The shift to value-based reimbursement is affecting every facet of health care. For all stakeholders, it means transitioning from fee-for-service medicine to outcome-based payments. For independent pharmacies, it means transitioning from a fee-for-prescription revenue model to a diversified revenue model based on the value clinical services create for payers and patients.

Independent pharmacies must make that transition as their prescription revenue and margins compress. By focusing on expanding and improving clinical services, pharmacies will put themselves in a position not only to remain viable in the new value-based reimbursement environment but to thrive in it.

Independent pharmacies should take the following five steps to expand and improve their clinical services with the end result being better business performance and profitability.

1. Install systems to regularly monitor clinical and financial performance

What gets measured matters, and you can’t improve what you don’t see. It’s essential for independent pharmacies to put systems in place to track and report their performance on clinical and financial measures. Pharmacies can use EQuIPP, or Electronic Quality Improvement Platform for Plans & Pharmacies. The system captures pharmacy clinical performance data that contracting payers use to get their star ratings from Medicare. EQuIPP gives pharmacies a scorecard that reports their performance, identifies gaps in performance and highlights opportunities to improve.

To track and report their financial performance, independent pharmacies should review their monthly profit and loss statements. They should use P&L statements to identify trends in financial performance and seek opportunities to decrease operating costs and improve efficiencies. They should use a financial analytics reporting tool, but it could be done by spread sheets on a computer for smaller operations.

2. Implement action plan to improve clinical measures to reduce fees and increase bonuses

Payers charge fees and pay bonuses to network pharmacies that help them with their star ratings from Medicare. Fees vary based on clinical and operational performance. Payers charge more to pharmacies that miss their performance targets. Payers charge less to pharmacies that meet or exceed their targets. Relatedly, Medicare makes quality bonus payments to health plans that achieve 4, 4.5 or 5 stars on its rating system.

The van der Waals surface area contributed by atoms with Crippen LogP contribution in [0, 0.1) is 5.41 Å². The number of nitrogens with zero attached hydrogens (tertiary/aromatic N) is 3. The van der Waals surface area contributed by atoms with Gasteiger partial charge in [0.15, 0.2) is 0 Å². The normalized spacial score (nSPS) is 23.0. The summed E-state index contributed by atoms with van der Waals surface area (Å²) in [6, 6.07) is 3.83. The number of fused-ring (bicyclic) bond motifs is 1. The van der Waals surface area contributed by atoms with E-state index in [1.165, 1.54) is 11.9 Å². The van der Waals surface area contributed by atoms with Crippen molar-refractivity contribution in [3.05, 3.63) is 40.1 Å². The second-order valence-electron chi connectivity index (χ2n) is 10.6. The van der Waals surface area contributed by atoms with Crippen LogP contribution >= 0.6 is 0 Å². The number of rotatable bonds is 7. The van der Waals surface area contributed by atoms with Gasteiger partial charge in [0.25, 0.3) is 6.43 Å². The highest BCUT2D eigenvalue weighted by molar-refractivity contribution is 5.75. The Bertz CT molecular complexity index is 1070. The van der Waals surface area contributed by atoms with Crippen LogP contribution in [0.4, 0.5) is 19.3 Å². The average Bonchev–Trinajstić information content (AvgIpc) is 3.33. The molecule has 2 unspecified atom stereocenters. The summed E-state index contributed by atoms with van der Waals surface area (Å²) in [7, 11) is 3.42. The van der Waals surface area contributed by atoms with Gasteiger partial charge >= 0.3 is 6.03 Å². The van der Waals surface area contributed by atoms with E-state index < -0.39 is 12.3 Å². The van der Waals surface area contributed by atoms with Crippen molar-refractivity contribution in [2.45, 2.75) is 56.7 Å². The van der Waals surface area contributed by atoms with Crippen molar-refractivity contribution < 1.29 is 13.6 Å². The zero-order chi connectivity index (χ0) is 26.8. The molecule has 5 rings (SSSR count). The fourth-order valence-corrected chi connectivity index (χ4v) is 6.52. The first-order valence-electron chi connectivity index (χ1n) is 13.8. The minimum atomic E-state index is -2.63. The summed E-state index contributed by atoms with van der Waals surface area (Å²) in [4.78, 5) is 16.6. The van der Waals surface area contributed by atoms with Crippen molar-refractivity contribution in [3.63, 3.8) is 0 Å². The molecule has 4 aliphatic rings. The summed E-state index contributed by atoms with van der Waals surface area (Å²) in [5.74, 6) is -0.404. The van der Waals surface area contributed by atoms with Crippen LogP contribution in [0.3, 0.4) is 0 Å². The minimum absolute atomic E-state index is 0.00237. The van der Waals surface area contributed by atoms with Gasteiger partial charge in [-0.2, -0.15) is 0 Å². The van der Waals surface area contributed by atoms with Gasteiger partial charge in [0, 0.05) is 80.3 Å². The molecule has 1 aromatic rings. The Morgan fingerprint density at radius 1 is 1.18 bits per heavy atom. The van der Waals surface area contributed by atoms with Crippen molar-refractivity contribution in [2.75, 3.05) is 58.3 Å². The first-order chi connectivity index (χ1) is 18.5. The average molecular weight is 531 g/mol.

It’s smart business for pharmacies to know what clinical measures are most important to health plans and then take the necessary actions to improve their performance on those measures. The Centers for Medicare & Medicaid Services recently released its star-ratings measures for 2018. The four Medicare Part D measures that pharmacies have the most ability to impact in 2018 are:

  • Medication adherence for diabetes drugs
  • Medication adherence for hypertension drugs (e.g. RASA)
  • Medication adherence for cholesterol drugs (e.g. statins)
  • MTM (medication therapy management) program completion rate for CMR (comprehensive medication review)

Focusing on tactics that drive better results on those four measures will lead to better clinical outcomes for patients but also lower fees and bigger bonuses for pharmacies.

3. Choose medication interventions that create additional financial benefits

Many of the same interventions pharmacies can use to improve their clinical performance scores also may be reimbursable services. That creates a revenue opportunity separate from fees and bonuses derived from participating in a plan’s preferred pharmacy network.

One tactic is medication synchronization in which a patient picks up multiple prescription medications at the same time each month. Appointment-based medication synchronization improves adherence, which helps a pharmacy’s star-rating clinical performance score and generates more prescription revenue for the pharmacy. Med sync also improves workflow and reduces operating costs by enabling the pharmacy to fill patients’ prescriptions all at once rather than one at a time whenever patients walk in the door.

Other clinical services that create a dual financial benefit to pharmacies include: